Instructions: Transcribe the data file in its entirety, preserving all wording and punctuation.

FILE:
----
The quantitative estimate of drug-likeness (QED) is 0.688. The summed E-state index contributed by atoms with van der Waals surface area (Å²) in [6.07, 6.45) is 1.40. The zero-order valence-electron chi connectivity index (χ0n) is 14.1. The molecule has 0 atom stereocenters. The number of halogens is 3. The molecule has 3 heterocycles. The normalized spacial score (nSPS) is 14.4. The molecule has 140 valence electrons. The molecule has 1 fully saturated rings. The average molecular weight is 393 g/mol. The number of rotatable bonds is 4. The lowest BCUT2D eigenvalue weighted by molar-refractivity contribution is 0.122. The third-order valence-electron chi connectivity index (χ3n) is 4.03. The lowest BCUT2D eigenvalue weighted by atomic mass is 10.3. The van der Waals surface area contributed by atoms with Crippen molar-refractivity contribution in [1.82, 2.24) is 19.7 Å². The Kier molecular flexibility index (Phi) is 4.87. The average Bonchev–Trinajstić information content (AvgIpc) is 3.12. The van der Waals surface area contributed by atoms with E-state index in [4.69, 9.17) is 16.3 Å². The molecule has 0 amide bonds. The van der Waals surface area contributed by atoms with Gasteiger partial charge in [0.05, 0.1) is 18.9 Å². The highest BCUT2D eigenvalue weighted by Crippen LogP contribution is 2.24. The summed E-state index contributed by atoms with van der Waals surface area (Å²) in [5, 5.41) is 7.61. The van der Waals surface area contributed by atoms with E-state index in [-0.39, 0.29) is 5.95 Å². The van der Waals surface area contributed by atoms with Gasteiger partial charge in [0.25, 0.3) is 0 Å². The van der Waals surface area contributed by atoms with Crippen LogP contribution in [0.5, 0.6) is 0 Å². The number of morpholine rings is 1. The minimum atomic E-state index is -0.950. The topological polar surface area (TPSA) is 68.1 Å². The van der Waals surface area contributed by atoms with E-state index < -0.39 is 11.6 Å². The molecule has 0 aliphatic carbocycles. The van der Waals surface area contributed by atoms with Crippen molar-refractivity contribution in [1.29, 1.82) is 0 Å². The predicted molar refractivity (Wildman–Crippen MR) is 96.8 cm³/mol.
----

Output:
The quantitative estimate of drug-likeness (QED) is 0.688. The summed E-state index contributed by atoms with van der Waals surface area (Å²) in [6.07, 6.45) is 1.40. The zero-order valence-electron chi connectivity index (χ0n) is 14.1. The molecule has 0 atom stereocenters. The number of halogens is 3. The molecule has 3 heterocycles. The normalized spacial score (nSPS) is 14.4. The molecule has 140 valence electrons. The molecule has 1 fully saturated rings. The average molecular weight is 393 g/mol. The number of rotatable bonds is 4. The lowest BCUT2D eigenvalue weighted by molar-refractivity contribution is 0.122. The third-order valence-electron chi connectivity index (χ3n) is 4.03. The lowest BCUT2D eigenvalue weighted by atomic mass is 10.3. The van der Waals surface area contributed by atoms with Crippen molar-refractivity contribution in [1.82, 2.24) is 19.7 Å². The Kier molecular flexibility index (Phi) is 4.87. The average Bonchev–Trinajstić information content (AvgIpc) is 3.12. The van der Waals surface area contributed by atoms with E-state index in [4.69, 9.17) is 16.3 Å². The molecule has 0 amide bonds. The van der Waals surface area contributed by atoms with Gasteiger partial charge in [0.05, 0.1) is 18.9 Å². The highest BCUT2D eigenvalue weighted by Crippen LogP contribution is 2.24. The summed E-state index contributed by atoms with van der Waals surface area (Å²) in [5, 5.41) is 7.61. The van der Waals surface area contributed by atoms with E-state index in [-0.39, 0.29) is 5.95 Å². The van der Waals surface area contributed by atoms with Gasteiger partial charge in [0.25, 0.3) is 0 Å². The van der Waals surface area contributed by atoms with Crippen LogP contribution in [0.5, 0.6) is 0 Å². The number of morpholine rings is 1. The minimum atomic E-state index is -0.950. The topological polar surface area (TPSA) is 68.1 Å². The van der Waals surface area contributed by atoms with E-state index < -0.39 is 11.6 Å². The molecule has 0 aliphatic carbocycles. The van der Waals surface area contributed by atoms with Crippen molar-refractivity contribution in [1.29, 1.82) is 0 Å². The predicted molar refractivity (Wildman–Crippen MR) is 96.8 cm³/mol.